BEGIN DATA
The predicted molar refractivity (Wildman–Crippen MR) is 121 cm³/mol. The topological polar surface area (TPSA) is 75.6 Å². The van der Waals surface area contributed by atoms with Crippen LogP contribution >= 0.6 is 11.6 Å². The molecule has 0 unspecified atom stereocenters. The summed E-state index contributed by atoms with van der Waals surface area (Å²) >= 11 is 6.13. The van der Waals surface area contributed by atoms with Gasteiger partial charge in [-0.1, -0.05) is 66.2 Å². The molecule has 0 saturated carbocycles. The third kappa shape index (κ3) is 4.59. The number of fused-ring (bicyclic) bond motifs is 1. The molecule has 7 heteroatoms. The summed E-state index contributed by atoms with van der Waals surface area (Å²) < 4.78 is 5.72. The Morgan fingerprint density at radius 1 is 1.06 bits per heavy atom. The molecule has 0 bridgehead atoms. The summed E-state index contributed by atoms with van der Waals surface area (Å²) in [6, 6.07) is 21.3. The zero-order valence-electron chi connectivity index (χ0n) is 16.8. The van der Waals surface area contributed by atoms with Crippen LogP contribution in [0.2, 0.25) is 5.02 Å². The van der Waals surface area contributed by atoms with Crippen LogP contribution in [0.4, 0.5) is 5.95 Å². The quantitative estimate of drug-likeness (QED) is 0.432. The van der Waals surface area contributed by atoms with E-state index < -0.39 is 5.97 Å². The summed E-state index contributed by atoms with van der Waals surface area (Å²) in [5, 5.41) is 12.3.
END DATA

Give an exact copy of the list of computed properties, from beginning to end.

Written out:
The predicted molar refractivity (Wildman–Crippen MR) is 121 cm³/mol. The topological polar surface area (TPSA) is 75.6 Å². The van der Waals surface area contributed by atoms with Crippen LogP contribution >= 0.6 is 11.6 Å². The molecule has 0 unspecified atom stereocenters. The summed E-state index contributed by atoms with van der Waals surface area (Å²) >= 11 is 6.13. The van der Waals surface area contributed by atoms with Gasteiger partial charge in [-0.1, -0.05) is 66.2 Å². The molecule has 0 saturated carbocycles. The third kappa shape index (κ3) is 4.59. The number of fused-ring (bicyclic) bond motifs is 1. The molecule has 7 heteroatoms. The summed E-state index contributed by atoms with van der Waals surface area (Å²) < 4.78 is 5.72. The Morgan fingerprint density at radius 1 is 1.06 bits per heavy atom. The molecule has 0 bridgehead atoms. The summed E-state index contributed by atoms with van der Waals surface area (Å²) in [6, 6.07) is 21.3. The zero-order valence-electron chi connectivity index (χ0n) is 16.8. The van der Waals surface area contributed by atoms with Crippen LogP contribution in [0.2, 0.25) is 5.02 Å². The van der Waals surface area contributed by atoms with Crippen LogP contribution in [0.4, 0.5) is 5.95 Å². The quantitative estimate of drug-likeness (QED) is 0.432. The van der Waals surface area contributed by atoms with E-state index < -0.39 is 5.97 Å². The summed E-state index contributed by atoms with van der Waals surface area (Å²) in [5, 5.41) is 12.3.